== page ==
Introducing the ‘Revolting Self’ – What is Self-Disgust and Why Does It Matter? | Middlesex University London
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    Introducing the ‘Revolting Self’ – What is Self-Disgust and Why Does it Matter?

    Event information

    START DATE 22 October 2015
    START TIME 12:00pm

     Committee Room 3, Town Hall, Middlesex University, The Burroughs, Hendon, NW4 4BT

    Guest speaker Dr Philip Powell from the University of Sheffield discusses 'The Revolting Self'

    Philip Powell is an EPSRC-funded Research Associate at the University of Sheffield, UK. His research interests focus on emotion and its implications for our well-being, behaviour, and decision-making. He has two research foci: i) the role of empathy in interpersonal interactions; and ii) the emotion of disgust. 

    Phillip's PhD explored the concept of 'self-disgust' in the context of depression, and he continues to supervise projects in this area. He recently co-edited The Revolting Self: Perspectives on the Psychological, Social, and Clinical Implications of Self-Directed Disgust (Karnac, 2015). 


    "They'd kind of jump back so they didn't have to touch me and stuff … kind of the same thing you would do if there was a dog poo on the road, you'd just not touch it and stuff." – Traditionally, disgust has been an emotion tied to external causes, yet increasing clinical evidence suggests the emotion may be particularly problematic when it is directed toward the self.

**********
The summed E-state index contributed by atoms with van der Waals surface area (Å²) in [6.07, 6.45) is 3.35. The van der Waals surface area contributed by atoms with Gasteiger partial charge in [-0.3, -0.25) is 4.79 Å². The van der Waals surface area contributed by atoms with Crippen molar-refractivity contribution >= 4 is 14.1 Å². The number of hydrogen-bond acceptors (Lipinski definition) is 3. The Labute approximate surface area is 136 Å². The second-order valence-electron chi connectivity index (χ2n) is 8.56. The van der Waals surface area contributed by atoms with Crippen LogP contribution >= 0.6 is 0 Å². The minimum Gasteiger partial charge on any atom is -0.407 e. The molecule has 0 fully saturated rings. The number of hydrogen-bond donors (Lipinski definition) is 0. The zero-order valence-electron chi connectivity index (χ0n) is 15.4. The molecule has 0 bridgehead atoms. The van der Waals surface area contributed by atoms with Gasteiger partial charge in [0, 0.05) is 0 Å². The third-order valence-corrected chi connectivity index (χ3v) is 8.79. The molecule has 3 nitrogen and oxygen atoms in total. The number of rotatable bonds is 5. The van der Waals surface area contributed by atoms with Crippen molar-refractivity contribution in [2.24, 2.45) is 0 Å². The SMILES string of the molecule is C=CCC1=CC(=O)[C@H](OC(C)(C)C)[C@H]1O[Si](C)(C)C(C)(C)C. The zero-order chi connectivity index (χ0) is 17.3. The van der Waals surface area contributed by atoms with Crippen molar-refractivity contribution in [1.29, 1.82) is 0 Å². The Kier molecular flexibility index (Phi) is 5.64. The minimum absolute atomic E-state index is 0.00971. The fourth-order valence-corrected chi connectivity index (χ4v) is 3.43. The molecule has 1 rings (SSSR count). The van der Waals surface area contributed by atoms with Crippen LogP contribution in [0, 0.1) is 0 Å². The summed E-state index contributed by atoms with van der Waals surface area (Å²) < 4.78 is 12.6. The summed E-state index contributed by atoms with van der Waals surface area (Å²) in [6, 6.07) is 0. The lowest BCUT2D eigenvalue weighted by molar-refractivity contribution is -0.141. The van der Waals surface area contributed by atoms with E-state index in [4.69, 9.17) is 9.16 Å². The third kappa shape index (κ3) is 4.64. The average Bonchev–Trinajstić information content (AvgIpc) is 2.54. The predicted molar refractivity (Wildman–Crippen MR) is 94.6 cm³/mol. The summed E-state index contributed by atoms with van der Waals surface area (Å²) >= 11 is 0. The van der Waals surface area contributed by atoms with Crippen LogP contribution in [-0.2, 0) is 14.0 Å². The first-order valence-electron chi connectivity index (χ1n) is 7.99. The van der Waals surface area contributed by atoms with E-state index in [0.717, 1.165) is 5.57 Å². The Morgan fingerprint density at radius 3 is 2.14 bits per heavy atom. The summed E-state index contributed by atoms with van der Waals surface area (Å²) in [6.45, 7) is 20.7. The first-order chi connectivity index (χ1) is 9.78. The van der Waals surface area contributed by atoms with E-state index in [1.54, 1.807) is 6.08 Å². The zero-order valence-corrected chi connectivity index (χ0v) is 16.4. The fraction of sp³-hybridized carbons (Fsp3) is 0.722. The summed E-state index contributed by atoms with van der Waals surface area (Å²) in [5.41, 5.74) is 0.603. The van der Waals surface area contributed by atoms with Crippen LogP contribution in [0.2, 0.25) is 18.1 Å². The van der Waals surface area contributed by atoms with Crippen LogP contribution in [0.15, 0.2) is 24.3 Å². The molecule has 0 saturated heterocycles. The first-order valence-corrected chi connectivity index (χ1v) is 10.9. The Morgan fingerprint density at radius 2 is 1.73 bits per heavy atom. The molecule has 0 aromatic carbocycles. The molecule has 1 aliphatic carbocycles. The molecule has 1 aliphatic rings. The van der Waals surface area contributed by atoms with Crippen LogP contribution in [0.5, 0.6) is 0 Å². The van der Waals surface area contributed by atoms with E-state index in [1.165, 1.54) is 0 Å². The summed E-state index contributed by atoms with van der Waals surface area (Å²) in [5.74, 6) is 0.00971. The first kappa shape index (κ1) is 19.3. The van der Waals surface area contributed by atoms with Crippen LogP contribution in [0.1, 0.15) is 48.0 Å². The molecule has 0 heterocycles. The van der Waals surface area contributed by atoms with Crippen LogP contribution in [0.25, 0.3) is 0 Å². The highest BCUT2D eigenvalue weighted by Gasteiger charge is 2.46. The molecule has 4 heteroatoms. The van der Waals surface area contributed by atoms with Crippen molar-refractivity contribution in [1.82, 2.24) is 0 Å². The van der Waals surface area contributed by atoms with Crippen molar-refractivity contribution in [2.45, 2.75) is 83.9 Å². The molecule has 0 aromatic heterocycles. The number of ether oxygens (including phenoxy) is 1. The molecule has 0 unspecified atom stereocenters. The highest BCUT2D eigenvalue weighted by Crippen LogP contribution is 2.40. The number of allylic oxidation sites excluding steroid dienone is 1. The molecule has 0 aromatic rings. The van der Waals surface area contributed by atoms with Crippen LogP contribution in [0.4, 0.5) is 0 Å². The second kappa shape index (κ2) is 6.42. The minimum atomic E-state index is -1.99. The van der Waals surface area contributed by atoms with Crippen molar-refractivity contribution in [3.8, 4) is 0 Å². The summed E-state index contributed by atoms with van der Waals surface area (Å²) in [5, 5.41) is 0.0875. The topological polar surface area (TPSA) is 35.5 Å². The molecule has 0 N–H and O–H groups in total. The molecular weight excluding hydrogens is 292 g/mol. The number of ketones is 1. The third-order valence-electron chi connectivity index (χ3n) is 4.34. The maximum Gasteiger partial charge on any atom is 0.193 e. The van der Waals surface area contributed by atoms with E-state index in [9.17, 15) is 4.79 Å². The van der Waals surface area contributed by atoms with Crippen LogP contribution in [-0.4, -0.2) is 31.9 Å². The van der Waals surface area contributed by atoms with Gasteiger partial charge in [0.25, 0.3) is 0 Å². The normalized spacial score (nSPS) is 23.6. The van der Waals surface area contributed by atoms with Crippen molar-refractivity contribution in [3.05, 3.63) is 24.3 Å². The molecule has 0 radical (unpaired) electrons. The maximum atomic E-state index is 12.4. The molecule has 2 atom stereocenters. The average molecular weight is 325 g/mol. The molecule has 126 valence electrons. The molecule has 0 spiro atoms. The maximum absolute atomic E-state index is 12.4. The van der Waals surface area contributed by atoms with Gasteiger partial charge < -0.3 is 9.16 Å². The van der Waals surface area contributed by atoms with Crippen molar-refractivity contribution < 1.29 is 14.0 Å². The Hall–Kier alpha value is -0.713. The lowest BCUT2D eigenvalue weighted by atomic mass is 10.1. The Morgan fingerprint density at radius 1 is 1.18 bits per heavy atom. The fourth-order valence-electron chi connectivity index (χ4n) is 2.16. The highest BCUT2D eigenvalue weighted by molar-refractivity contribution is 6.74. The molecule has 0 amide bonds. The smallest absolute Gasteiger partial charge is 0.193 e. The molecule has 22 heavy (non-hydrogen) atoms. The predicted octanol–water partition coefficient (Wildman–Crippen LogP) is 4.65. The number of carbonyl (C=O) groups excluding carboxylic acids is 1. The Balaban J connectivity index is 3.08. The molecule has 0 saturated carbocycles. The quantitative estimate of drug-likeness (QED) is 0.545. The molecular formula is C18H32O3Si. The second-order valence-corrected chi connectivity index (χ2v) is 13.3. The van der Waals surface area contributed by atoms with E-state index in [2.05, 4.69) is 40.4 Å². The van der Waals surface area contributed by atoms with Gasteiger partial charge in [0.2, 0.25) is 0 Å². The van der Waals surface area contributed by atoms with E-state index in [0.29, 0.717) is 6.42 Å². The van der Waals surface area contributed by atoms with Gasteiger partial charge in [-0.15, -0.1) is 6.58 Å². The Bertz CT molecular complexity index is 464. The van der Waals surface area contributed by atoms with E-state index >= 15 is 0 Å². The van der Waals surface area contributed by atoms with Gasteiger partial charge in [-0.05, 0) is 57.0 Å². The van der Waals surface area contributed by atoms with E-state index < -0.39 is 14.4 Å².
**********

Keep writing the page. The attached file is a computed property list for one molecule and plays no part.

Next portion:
While still a novel concept for psychological study, emerging research demonstrates that self-directed disgust may play a role in a number of mental health problems, including depression, eating disorders, sexual dysfunctions, post-traumatic stress, body dysmorphia, and borderline personality disorder. 

    Drawing on mixed-methods data from my PhD and ongoing work with people with cancer, I will introduce the idea of "self-disgust" as an investigable psychological construct. I will argue that, when maladaptive, self-disgust is best conceptualised as an enduring (dysfunctional) emotion schema, which appears to be associated with certain presentations of depression and a range of other psychological disorders. Issues around measurement, links with other psychological phenomena, and experimentally altering the construct will be discussed, as will some ongoing and future directions in the area.

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